The niddah laws are known to ensure a special relationship between husband and wife. They specify that the marriage must be on a foundation more solid than physical attraction, and provide for a newness and vitality within the intimate relationship. While the wife is menstruating, the couple maintains a physical separation. Consequently, they must establish effective means of non-physical communication, and will anticipate the renewal of the physical relationship, after the wife's immersion in the waters of a mikvah (ritual bath), all the more.

Just as marriage is viewed as the only appropriate environment for sexual expression, the family is viewed as the best environment for the practice of Judaism. Children are a necessary extension of the marriage relationship, having children is incumbent upon married couples as a means for providing continuity to the Jewish people. Birth control, abortion, and sterilization are not permitted unless the mother's physical or psychological health is at risk and rabbinic counsel has been sought by the concerned couple.

It is important for nurses to recognize that Sabbath-observant women are, traditionally, scrupulous in their respect for Jewish law, as one of the woman's unique roles is to establish and maintain the level of spirituality that will pervade the home. Whether she devoted herself only to the home and family or works outside as well (an increasingly common practice within the Jewish community), she is the cornerstone of the family's spirituality. She may, therefore, feel strongly about respecting the laws of Judaism during pregnancy, labor and delivery.

Adapting Care To Beliefs

The chart, Caring for Practicing Jewish Parents (seen below), describes some of the more commonly-observed laws, their interpretations, manifestations and appropriate actions nurses can take. Although the focus of the intervention column is on labor and delivery, the same principals of care apply throughout the maternity hospitalization. Although some couples seem to relax their observance of some of the tzniut and niddah laws during labor and delivery (although this is incorrect), nurses must judge whether the couple's change in behavior is based on a concern that unless they relax their standards, the mother's physical needs might not be adequately met. Nurses who understand the concerns of Sabbath-observant Jews can appropriately supplement the father's coaching role, thereby enabling the couple to successfully meet the demands of both labor and religion.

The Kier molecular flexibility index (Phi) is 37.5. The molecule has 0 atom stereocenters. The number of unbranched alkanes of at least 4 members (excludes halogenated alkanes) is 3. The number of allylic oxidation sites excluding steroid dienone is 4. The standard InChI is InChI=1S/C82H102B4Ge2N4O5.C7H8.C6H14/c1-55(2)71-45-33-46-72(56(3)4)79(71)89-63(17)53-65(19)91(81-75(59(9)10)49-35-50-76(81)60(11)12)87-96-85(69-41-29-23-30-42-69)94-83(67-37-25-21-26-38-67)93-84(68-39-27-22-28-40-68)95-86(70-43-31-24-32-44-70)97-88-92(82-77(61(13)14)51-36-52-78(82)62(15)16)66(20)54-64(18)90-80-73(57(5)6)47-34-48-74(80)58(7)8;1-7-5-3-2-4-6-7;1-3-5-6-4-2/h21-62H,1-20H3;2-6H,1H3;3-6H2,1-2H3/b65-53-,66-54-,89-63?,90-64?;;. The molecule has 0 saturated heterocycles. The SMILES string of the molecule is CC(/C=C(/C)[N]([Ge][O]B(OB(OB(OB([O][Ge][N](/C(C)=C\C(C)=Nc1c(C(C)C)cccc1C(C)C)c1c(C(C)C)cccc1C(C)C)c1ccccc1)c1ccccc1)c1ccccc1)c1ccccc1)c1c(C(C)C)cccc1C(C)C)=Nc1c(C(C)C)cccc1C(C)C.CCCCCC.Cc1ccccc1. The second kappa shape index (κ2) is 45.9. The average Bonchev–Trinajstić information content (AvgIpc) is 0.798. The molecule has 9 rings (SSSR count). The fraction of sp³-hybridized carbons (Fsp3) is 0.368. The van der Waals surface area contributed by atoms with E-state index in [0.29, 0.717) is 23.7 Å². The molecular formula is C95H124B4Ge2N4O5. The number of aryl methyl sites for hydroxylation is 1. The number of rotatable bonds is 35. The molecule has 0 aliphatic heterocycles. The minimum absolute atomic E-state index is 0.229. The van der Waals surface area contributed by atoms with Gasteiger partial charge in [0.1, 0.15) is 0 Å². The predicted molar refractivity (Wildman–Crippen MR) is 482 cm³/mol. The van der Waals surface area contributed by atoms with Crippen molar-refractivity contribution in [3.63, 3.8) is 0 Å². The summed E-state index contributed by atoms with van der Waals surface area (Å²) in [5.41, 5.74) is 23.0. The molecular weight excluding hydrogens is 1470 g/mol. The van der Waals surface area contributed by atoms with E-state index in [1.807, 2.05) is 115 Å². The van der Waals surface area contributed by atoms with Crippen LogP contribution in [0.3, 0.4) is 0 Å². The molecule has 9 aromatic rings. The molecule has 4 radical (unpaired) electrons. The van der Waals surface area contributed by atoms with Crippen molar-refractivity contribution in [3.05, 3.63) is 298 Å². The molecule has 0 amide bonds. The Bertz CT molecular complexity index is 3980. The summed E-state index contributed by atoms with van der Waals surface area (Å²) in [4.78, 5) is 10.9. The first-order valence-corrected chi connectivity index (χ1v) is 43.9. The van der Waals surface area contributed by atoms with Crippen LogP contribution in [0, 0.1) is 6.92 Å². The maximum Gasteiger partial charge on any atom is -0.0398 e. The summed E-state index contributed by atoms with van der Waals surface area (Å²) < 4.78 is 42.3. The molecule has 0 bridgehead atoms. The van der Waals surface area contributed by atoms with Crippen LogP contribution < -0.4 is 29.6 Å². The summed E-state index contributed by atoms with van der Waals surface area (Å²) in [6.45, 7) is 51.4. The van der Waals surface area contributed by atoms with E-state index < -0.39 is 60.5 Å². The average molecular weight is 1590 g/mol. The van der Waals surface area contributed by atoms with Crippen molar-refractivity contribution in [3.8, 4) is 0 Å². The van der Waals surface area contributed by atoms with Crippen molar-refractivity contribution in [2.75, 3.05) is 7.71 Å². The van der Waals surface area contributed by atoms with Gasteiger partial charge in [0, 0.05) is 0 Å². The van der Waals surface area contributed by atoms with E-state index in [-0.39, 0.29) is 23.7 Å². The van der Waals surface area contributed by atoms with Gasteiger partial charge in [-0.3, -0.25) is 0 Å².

The guidelines suggested in the chart provide a framework from which nurses can work as they plan care for practicing Jewish families. As she deals with each individual family, the nurse can alter her care plan according to their religious needs. With knowledge of Judaic law, the behaviors of the couple that so concerned the labor nurse in the vignette at the beginning of this article can be easily understood. The father's verbal and psychological support of his wife, his decision to remain in the labor room at the time of delivery to pray (for reasons of modesty,  female labor coaches are preferred), the lack of postpartum physical contact and the couple's reluctance to call their daughter by name, in this situation, were actually indicative of a healthy family relationship.

Caring For Practicing Jewish Parents

      Category Of Law Manifestation Interventions

Tzniut: laws of modesty that maintain the dignity of the human body

Orthodox women generally choose clothing that covers their elbows and knees.

Women should cover their hair with a wig, scarf or other head covering.

Jewish men, despite their intimate relationship with their wives, do not directly observe their wives while they are immodestly exposed, maintaining their wife's dignity.

Provide a long-sleeved gown that the mother can wear with the opening in front, covering her back.

Permit the mother to wear her hair covering and/or provide a bouffant-style operating room cap.

Give the father the opportunity to leave the room during care and exams in which his wife's body will be exposed.